Even though I can shortcut the trailhead and climb the hill behind the corral to access the trail, I waited until this morning to visit it for the first time of the year. I did not heed the forecast. Two days ago monsoon season officially kicked off with localized thunderstorms that brought close to an inch of rain to Portal, Arizona just outside the mountains, but curiously barely registered on the Southwestern Research Station (SWRS) weather monitor three miles up canyon from me.

The North American monsoon generally affects the area from the second week of July until as late as mid-September. It is also known by locally biased names like "Arizona Monsoon, New Mexico Monsoon, and Southwest Monsoon", but North American is most appropriate as the pronounced increase in thunderstorms and rainfall is seen over much of the southwestern United States and northwestern Mexico and is geographically centered over Mexico's Sierra Madre Occidental range. Wind patterns reverse in summer as the land that has been intensely heated by the sun (thermal low pressure) causes the prevailing winds to start to flow (high pressure) from moist oceanic areas to the arid landscape. Monsoon season begins as early as late May in Mexico and arrives in Arizona and New Mexico as summer begins and June gives way to July. As temperature cools in September and drier conditions prevail, the monsoons lose their energy.

This year has been particularly dry in southeastern Arizona. Locals tell me how there was "no winter". Snow and rain were scarce. The SWRS reported one day with 0.13" precipitation in January. One significant day of rain in February brought that monthly total to just under two inches. March had one day of rainfall (0.47"), and April and May were completely dry. When a fluke rainstorm fell for two days in mid-June it was a gift from the skies, but it was due to a tropical storm off the Gulf of Mexico and didn't herald the beginning of our rainy season. But when less than a quarter inch fell on June 29 at SWRS, but closer to an inch was seen in Portal, residents rejoiced. The monsoons wouldn't truly begin for another ten days or so, but the ocotillo greened and then bloomed, the grass at the VIC grew a bit greener and baby lizards emerged.

The Fingers can be partially seen at right

The Fingers can be partially seen at right

As I passed the first 'pedestrian gate' on Silver Peak Trail this morning, I was posting scenic snapshots and videos to my Instagram story. I then looked up at The Fingers, a rocky hand reaching to the sky from the peaks, and saw the storm that was about to envelop me. I posted both my apprehension to continue on and that caution wasn't my style, and then had only moments to find a large boulder formation to protect my camera in before I was soaked and scurrying down trail to find any tree that would offer cover. Torrential rain fell and thunder boomed as lightning cracked. It would be more than an hour before I crawled out from under that pinyon pine and I was saturated. I looked back up at The Fingers and saw a waterfall had formed on an adjacent steep cliff. I had been upset with myself for not carrying my large camera bag, which as a rainfly, or at least not having a trash bag in my small knapsack to protect my camera and lens. I retrieved the lens from beneath the boulder overhang and started down the trail, but the rain started again. Once again, I huddled beneath the mediocre cover of a scraggly desert pine and this time tried to make room in my pack for the camera. It wasn't until I got back to camp that I realized that I am a bonehead and my Lowe camera knapsack actually does have a rainfly. Not that it would have mattered. When the storm's darkness came over the mountain and down the trail I had no choice but to become drenched squatting anywhere I could.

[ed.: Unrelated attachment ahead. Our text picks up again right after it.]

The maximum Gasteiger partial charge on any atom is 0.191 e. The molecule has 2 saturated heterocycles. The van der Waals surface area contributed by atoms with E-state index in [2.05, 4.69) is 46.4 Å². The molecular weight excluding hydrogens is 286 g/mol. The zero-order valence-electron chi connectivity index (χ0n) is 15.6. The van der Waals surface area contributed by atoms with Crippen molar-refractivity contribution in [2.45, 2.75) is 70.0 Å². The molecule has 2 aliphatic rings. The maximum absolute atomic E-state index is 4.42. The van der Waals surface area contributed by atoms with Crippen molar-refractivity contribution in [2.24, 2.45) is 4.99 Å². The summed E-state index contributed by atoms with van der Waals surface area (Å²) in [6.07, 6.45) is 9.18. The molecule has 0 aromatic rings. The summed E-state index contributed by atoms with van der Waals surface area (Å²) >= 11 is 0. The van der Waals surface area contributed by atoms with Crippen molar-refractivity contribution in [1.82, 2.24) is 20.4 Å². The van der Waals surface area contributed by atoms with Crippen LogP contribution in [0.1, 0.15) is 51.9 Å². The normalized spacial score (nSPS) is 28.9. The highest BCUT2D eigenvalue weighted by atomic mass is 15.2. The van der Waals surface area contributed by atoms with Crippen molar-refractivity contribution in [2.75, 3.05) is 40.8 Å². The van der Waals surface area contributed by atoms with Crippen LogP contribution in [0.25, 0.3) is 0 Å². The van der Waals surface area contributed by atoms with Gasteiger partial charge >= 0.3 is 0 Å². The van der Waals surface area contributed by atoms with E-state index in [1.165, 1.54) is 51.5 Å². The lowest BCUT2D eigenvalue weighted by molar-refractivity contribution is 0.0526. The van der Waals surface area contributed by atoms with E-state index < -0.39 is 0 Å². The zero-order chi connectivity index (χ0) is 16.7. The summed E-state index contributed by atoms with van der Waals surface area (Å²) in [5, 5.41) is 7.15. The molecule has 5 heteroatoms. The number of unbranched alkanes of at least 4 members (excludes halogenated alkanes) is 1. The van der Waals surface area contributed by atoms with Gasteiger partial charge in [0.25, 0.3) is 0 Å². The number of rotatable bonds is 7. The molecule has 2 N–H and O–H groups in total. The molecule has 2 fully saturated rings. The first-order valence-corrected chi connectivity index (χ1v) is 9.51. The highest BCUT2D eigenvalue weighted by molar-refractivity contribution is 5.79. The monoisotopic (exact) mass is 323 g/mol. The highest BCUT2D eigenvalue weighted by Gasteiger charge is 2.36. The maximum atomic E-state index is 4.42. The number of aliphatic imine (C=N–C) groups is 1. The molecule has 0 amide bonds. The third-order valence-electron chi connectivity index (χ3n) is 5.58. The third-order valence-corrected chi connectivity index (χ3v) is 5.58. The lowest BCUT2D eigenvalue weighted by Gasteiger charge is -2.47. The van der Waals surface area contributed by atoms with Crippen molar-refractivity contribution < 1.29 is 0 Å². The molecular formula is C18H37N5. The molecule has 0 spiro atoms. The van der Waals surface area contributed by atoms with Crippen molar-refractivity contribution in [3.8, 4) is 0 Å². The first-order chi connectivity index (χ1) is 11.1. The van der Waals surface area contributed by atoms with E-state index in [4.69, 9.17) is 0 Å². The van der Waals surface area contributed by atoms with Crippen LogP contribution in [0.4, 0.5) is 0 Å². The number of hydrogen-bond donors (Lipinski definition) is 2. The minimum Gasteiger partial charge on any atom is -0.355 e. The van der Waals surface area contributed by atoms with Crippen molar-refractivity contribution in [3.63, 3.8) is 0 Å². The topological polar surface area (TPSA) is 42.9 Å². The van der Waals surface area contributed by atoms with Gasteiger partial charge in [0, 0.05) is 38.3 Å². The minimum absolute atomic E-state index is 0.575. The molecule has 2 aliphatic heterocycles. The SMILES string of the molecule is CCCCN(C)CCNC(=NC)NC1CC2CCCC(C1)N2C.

But let's go back almost two weeks to the last day of June and a different, and much drier, mountain trail. It was a day I will always remember. The Trans-mountain Road, or Forest Road 42, climbs Cave Creek Canyon up the mountain to Onion Saddle, where you can crest the northern Chiricahuas and descend Pinery (Pine) Canyon to Chiricahua National Monument or choose to drive south toward Rustler and Barfoot Parks. Onion Saddle is about a dozen miles up the mountain from Cave Creek Canyon, much of it on winding, primitive road with numerous single-lane switchbacks. The pavement ends just three miles up canyon from the Visitor Center, passes SWRS three-quarters of a mile later, and then the primitive road ascends from 5400 feet to 7600 feet at Onion Saddle. There you either drop down the mountain towards the Monument and paved roads north to Willcox, or continue to climb to Rustler Park (8500 ft) and Barfoot Park (8200 ft), where a network of trails centered around the Crest Trail (#270) runs along the peaks (hence, "crest") to the apogee at Chiricahua Peak (9700 ft). During the Horseshoe 2 Fire of 2011, much of this montane area burned and the landscape and associated trails continue to recover. Volunteer trail crews hike with chainsaws to part trees that continue to fall over the many paths that explore this alpine region.